To my younger readers, please note that this book and, therefore, this review is considered PG-13 and should be read with caution and parental guidance.
Hope is as familiar as the girl next door. Like any young girl, she has dreams for her future, none of which include being trafficked.
Every two minutes, evil strips innocence from a child and sells her into slavery for sex. Not in a third-world country, but in the United States of America. Before you take another breath, the next victim will be tricked or taken from her family by a profit-hungry criminal.
She could be a neighbor. A friend. Your sister. Your daughter. You.
At fourteen, Hope Ellis is the all-American girl with a good life—until the day she tries to help her mom with their cross-town move by supervising the movers. When they finish, one of the men returns to the house and rapes her. Held silent by his threats, darkness begins to engulf her. But the rape proves to be the least of Hope’s troubles. In a gasping attempt at normalcy, she succumbs to the attention of a smooth-talking man on the subway. He promises acceptance. He declares his love. He lures her out from under the shelter of her suburban life.
Hope’s disappearance sets a community in motion. She’s one of their own. They determine to find Hope, whatever the cost, before she’s lost forever.
This book is hard to describe. Its story is gripping and powerful. Its truth is harsh and sickening. Its message of both despair and the hope that is still out there propels a reader to action.
The writing, honestly, was not the greatest. There were run-ons, typos, minor head-hopping, and lots of other little things. Pacing seems to be a struggle, as some scenes are rushed through while others are more well-balanced. Dialogue is choppy and the layout of the book was messed up in several places. And honestly, the ending was great but felt like it was missing a few pieces and was cut off too soon.
Still, this story doesn’t need great writing to stand up and catch attention.
Immediately the cover art proclaims that this book is strong. It’s powerful, dark, and edgy. It’s real, gritty, and never sugar-coated. But it deals with an evil that, for some reason, is almost never dealt with in American conversation or media. Rescuing Hope brings that issue to light with the balance between being real and being sensitive that so few message-centered books achieve. I give it four stars.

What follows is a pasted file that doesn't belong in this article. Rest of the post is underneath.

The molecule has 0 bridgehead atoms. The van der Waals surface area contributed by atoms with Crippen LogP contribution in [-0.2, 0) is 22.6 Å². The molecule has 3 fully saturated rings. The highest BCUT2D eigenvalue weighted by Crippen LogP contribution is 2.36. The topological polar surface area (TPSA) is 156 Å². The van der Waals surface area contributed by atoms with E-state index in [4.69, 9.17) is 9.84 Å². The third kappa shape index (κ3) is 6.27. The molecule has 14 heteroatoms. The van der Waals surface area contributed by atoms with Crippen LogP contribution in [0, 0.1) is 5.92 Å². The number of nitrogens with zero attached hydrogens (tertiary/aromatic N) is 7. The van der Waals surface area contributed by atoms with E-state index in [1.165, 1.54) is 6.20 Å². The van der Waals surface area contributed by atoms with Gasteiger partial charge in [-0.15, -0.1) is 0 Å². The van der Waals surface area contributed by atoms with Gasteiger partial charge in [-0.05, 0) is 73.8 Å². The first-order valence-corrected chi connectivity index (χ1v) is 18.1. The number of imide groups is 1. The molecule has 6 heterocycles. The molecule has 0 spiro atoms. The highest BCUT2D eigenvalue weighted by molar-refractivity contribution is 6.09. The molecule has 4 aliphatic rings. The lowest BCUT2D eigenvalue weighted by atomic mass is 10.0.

I don’t recommend this book for just anyone. It was written to be PG-13 and readers are warned of the cruel realities found in the pages. But I do recommend this for all older teens and adults. Whether or not you think this book is a good idea – read it. You might love how it sheds light on a crime that needs to be confronted. You might hate how it makes you squirm or feel sick. You might not want to give up your comfortable bubble. I didn’t either – in fact, I closed the email offering this book the first time. Finally, though, I gave in to the voice inside that told me I shouldn’t shy away from truth, no matter how ugly it is.
Sometimes your personal world needs to be shaken before you can see the real world around you. There are people just like Hope Ellis, whose lives have been destroyed. Only you and I on the outside can help them. But will you?
I received this book for free from Glass Road Public Relations in exchange for this review. All opinions expressed are entirely my own.
Find me every Tuesday, Thursday and Saturday at my blog, Emily Rachelle Writes, where I discuss books, family, media, faith, and life as an atypical American girl.